Formation of the Air Force

On 1 January 1920, the Australian Air Corps (AAC) was established as part of the Commonwealth Military Forces, intended as a temporary body to maintain existing equipment until a permanent organisation could be created. As well as conducting training and public flying displays, the AAC carried out surveys of aerial routes.

It was September 1920 before funding to establish an efficient air force and commercial air service was announced by Prime Minister W.M. Hughes, a self-professed aviation fanatic.

Despite the Prime Minister’s enthusiasm the final step of bringing the Air Force into being was delayed by the Government. Lieutenant Colonel Richard Williams, the principal military adviser on air matters, believed this situation might not be resolved quickly, so he focused on the Government’s desire to use military aircraft to trial the establishment of air mail services in some of Australia’s more remote areas. Williams advised that trials of such an air mail service could not begin until the proposed air force had been formally established. With this argument, Williams was able to win approval for creation of an air force, and the Australian Air Force was inaugurated on 31 March 1921.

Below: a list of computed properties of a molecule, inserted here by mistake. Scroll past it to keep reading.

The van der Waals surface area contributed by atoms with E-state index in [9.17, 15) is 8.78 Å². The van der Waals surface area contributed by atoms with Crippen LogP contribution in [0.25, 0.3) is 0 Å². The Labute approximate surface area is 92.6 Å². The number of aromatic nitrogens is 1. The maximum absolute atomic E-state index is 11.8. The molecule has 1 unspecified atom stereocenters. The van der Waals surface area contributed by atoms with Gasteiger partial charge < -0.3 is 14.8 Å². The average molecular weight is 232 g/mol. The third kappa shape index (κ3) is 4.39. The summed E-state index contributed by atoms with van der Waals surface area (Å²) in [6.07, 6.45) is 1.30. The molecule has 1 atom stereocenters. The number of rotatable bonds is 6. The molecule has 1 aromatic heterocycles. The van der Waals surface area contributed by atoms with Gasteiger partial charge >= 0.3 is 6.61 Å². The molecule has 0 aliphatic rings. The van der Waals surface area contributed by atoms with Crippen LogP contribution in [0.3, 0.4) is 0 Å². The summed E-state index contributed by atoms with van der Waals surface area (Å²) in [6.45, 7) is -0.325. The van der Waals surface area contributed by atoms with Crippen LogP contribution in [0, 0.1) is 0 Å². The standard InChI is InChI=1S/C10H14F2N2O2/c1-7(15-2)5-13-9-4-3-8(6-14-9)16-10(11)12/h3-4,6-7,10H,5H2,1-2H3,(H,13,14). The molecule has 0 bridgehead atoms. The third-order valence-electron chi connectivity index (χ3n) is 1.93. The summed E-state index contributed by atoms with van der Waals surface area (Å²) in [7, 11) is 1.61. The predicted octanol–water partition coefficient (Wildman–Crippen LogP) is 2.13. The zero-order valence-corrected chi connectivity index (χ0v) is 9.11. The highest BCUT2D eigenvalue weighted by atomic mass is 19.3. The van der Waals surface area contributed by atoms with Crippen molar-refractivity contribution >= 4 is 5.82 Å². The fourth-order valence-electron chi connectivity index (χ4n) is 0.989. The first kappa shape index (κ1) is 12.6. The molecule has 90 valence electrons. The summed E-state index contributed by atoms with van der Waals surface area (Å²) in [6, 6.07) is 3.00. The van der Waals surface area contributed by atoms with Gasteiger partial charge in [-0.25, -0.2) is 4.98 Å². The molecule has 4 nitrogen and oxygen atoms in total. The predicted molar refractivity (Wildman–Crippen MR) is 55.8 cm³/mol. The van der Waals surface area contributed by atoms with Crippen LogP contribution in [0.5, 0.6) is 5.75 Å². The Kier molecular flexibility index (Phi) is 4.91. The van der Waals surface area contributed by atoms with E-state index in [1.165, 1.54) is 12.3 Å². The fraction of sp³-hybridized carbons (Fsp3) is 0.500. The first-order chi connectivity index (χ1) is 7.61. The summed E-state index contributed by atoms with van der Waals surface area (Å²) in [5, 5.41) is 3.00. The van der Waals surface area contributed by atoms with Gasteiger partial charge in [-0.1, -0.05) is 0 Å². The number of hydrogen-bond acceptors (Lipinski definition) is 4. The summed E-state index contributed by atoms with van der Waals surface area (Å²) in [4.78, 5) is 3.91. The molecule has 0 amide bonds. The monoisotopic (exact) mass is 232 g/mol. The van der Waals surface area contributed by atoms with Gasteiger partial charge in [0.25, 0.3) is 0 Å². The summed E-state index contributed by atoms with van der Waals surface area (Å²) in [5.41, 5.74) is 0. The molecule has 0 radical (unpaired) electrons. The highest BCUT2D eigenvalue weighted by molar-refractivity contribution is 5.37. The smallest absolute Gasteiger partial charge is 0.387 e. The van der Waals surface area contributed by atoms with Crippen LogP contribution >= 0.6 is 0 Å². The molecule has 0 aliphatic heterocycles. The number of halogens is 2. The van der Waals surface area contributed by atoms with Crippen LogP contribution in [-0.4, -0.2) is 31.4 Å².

Official approval for the prefix ‘Royal’ to be added to the new Service’s name was granted on 31 August 1921. Thus, the Royal Australian Air Force (RAAF) was born.

The initial strength of the RAAF was 151 aircraft, of which 129 had been provided through the Imperial Gift. These included thirty-five Avro 504K trainers, thirty-five SE5A fighters, thirty DH9A general purpose aircraft and twenty-nine DH9 day bombers. There were just 149 RAAF servicemen, including 21 officers. A single mixed RAAF Squadron, 1 Squadron, operated from Point Cook.

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